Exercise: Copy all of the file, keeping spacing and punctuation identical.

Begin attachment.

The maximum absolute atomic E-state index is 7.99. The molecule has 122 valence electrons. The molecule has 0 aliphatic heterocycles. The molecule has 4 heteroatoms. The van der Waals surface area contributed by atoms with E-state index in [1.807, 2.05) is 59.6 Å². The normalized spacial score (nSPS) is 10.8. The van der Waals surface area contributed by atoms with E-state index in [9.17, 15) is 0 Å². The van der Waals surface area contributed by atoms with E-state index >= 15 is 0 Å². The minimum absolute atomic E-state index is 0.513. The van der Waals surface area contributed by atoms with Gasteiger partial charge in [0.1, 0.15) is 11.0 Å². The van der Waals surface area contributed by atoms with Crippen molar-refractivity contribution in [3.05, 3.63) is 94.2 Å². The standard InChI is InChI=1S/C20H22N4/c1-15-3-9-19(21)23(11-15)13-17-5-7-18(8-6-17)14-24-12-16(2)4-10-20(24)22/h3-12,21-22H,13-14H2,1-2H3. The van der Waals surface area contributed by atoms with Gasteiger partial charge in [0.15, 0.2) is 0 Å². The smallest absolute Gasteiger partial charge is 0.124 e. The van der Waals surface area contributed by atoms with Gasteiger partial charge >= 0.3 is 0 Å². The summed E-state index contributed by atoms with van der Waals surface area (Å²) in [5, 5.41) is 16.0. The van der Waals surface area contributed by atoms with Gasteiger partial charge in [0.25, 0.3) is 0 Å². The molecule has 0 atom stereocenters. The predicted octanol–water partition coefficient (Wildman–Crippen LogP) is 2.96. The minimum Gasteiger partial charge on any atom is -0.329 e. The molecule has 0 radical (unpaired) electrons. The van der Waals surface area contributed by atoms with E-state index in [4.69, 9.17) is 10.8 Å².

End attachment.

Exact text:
The maximum absolute atomic E-state index is 7.99. The molecule has 122 valence electrons. The molecule has 0 aliphatic heterocycles. The molecule has 4 heteroatoms. The van der Waals surface area contributed by atoms with E-state index in [1.807, 2.05) is 59.6 Å². The normalized spacial score (nSPS) is 10.8. The van der Waals surface area contributed by atoms with E-state index in [9.17, 15) is 0 Å². The van der Waals surface area contributed by atoms with E-state index >= 15 is 0 Å². The minimum absolute atomic E-state index is 0.513. The van der Waals surface area contributed by atoms with Gasteiger partial charge in [0.1, 0.15) is 11.0 Å². The van der Waals surface area contributed by atoms with Crippen molar-refractivity contribution in [3.05, 3.63) is 94.2 Å². The standard InChI is InChI=1S/C20H22N4/c1-15-3-9-19(21)23(11-15)13-17-5-7-18(8-6-17)14-24-12-16(2)4-10-20(24)22/h3-12,21-22H,13-14H2,1-2H3. The van der Waals surface area contributed by atoms with Gasteiger partial charge in [0.15, 0.2) is 0 Å². The smallest absolute Gasteiger partial charge is 0.124 e. The van der Waals surface area contributed by atoms with Gasteiger partial charge >= 0.3 is 0 Å². The summed E-state index contributed by atoms with van der Waals surface area (Å²) in [5, 5.41) is 16.0. The van der Waals surface area contributed by atoms with Gasteiger partial charge in [0.25, 0.3) is 0 Å². The molecule has 0 atom stereocenters. The predicted octanol–water partition coefficient (Wildman–Crippen LogP) is 2.96. The minimum Gasteiger partial charge on any atom is -0.329 e. The molecule has 0 radical (unpaired) electrons. The van der Waals surface area contributed by atoms with E-state index in [4.69, 9.17) is 10.8 Å².